A group of high school students stands poised around an elaborately constructed slide, preparing to test a small gliding vehicle they have made completely out of garbage.
They release the vehicle, which carries an open container of water, and cheer as it successfully reaches the bottom of the slide without spilling a drop.
This activity, Trash Sliders, was one of the four engineering projects students took part in during the Building Leaders for Advancing Science and Technology summer program at the University of Virginia. Now in its fourth year, the BLAST program consists of three days of STEM activities and is held for two sessions at UVa, one session at Virginia Tech and one session at Old Dominion University.
“[The program] is a partnership between these universities and the commonwealth of Virginia, targeting students who might not have exposure to a STEM experience,” said program manager Tysha Sanford.
Sanford, who is also the STEM education program specialist for the Virginia Space Grant Consortium, credited the consortium’s director, Mary Sandy, for spearheading legislative efforts to fund the BLAST program. BLAST is free for all participants and includes meals and lodging, though families must arrange their own transportation.
“The VSGC has been incredibly generous and wonderful,” said Susan Donohue, a professor in UVa’s Department of Engineering who led a wind power activity. “It’s a very competitive program.”
This year, more than 1,000 students from around the state applied, and 80 were selected for each session. Sanford said a panel of educators reviews applications, which include letters of recommendation from teachers and personal statements from students about why they value STEM.
In the wind power activity, Donohue lectured on the value of alternative energy sources before tasking students with building the most efficient windmill they could design.
One student explained she had immediately started thinking about designs and materials that would work best during the introductory lecture. Another girl in the group said she decided to dive right into designing and test ideas as she went along.
Diane Briggs, a math teacher from Stafford who has chaperoned the BLAST program every year since it began, said she has learned to apply the same kinds of hands-on learning techniques in her own classroom. She finds the self-guided, lightly competitive style of the program to be approachable and engaging.
“This is STEM development for kids in a way that is affordable and uses materials easily accessible. You could spend $700-800 on a turbine kit online,” Donohue said. “We’re using Solo cups! But the concept still gets across.”
The concept of using affordable materials was taken to its extreme in the Trash Sliders activity.
“We want to talk about sustainability and reducing the amount of trash. I like to talk about up-cycling, making something better than before out of reused materials,” said Larry Richards, a professor in UVa’s Department of Mechanical and Aerospace Engineering. “This is all stuff I just wander around and pick up to use with the kids!”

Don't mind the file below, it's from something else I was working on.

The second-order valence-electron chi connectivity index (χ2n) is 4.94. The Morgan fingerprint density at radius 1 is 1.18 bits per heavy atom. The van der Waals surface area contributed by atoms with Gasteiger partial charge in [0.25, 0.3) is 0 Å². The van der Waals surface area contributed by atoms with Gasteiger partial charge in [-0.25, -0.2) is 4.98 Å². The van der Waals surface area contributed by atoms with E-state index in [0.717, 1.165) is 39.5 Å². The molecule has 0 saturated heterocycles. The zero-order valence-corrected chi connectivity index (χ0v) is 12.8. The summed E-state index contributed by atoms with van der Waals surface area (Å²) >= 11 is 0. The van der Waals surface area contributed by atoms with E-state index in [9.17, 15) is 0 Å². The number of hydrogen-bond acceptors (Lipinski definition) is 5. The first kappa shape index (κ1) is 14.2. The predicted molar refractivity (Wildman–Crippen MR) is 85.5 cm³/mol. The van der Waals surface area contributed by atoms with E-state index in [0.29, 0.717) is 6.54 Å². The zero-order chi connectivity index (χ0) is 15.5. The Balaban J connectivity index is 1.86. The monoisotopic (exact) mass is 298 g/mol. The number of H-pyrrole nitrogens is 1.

The “stuff” Richards referred to included coat hangers, grocery bags, soda bottles, chopsticks and various other plastic objects, such as wheels and flat trays. Students worked in teams of four to construct their sliders, and then the teams went head to head to test their designs.
“We don’t tell them how to design their vehicles; they have to come up with it. The competition gets pretty intense!” said Richards. “You hope to beat everyone else, but the real goal is just to spill as little water as possible.”
After the activity ended in an exciting tie-breaking round, Richards asked the students what factors they had considered in their design. The group discussed the impacts of friction, center of gravity, area of the slider’s base and use of wheels.
Other parts of the program include a robotics project, a chemistry exploration, a visit to the McCormick Observatory, a question-and-answer session with a panel of UVa STEM students and staff and a talk from UVa professor and former astronaut Kathryn Thornton.
“Here’s a female who was able to get into space, to see that blue marble picture firsthand,” said Donohue, emphasizing Thornton as a role model for the program’s female participants in particular.
BLAST also serves an early introduction to the atmosphere and facilities of major universities.
“You might have some [students] where this is their very first time doing something like this, where they’re on a college campus, living in a dorm,” said Sanford, praising the program’s ability to introduce students to pursuing STEM fields in high school and beyond.
For many students with scientific aspirations, the program is a dream come true.
“My mom told me about it and I was like, ‘Oh my God, this sounds so like me,’” said one student. “I had to come!”